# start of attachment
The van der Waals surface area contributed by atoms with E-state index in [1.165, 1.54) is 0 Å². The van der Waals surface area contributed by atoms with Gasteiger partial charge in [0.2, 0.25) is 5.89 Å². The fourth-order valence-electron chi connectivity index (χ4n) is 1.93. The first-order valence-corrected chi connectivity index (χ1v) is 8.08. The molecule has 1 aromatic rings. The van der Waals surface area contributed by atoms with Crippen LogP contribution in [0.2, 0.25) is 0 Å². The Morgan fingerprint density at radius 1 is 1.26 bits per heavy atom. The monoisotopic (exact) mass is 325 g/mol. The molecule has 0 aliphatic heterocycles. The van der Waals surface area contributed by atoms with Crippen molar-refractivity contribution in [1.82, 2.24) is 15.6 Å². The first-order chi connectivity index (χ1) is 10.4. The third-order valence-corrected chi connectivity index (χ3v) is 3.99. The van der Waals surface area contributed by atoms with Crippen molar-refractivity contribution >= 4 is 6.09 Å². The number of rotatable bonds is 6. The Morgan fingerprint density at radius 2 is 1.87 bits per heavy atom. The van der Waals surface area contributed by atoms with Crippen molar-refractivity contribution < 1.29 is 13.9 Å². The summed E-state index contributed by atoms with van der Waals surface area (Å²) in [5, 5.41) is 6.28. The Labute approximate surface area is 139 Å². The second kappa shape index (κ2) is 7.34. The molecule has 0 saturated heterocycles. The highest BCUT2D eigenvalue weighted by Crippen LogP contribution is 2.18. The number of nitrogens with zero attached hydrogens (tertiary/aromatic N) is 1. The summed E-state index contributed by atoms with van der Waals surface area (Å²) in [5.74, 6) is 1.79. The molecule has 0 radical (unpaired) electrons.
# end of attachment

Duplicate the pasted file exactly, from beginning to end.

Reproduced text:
The van der Waals surface area contributed by atoms with E-state index in [1.165, 1.54) is 0 Å². The van der Waals surface area contributed by atoms with Gasteiger partial charge in [0.2, 0.25) is 5.89 Å². The fourth-order valence-electron chi connectivity index (χ4n) is 1.93. The first-order valence-corrected chi connectivity index (χ1v) is 8.08. The molecule has 1 aromatic rings. The van der Waals surface area contributed by atoms with Crippen LogP contribution in [0.2, 0.25) is 0 Å². The Morgan fingerprint density at radius 1 is 1.26 bits per heavy atom. The monoisotopic (exact) mass is 325 g/mol. The molecule has 0 aliphatic heterocycles. The van der Waals surface area contributed by atoms with Crippen molar-refractivity contribution in [1.82, 2.24) is 15.6 Å². The first-order chi connectivity index (χ1) is 10.4. The third-order valence-corrected chi connectivity index (χ3v) is 3.99. The van der Waals surface area contributed by atoms with Crippen molar-refractivity contribution >= 4 is 6.09 Å². The number of rotatable bonds is 6. The Morgan fingerprint density at radius 2 is 1.87 bits per heavy atom. The van der Waals surface area contributed by atoms with Crippen molar-refractivity contribution < 1.29 is 13.9 Å². The summed E-state index contributed by atoms with van der Waals surface area (Å²) in [5, 5.41) is 6.28. The Labute approximate surface area is 139 Å². The second kappa shape index (κ2) is 7.34. The molecule has 0 saturated heterocycles. The highest BCUT2D eigenvalue weighted by Crippen LogP contribution is 2.18. The number of nitrogens with zero attached hydrogens (tertiary/aromatic N) is 1. The summed E-state index contributed by atoms with van der Waals surface area (Å²) in [5.74, 6) is 1.79. The molecule has 0 radical (unpaired) electrons.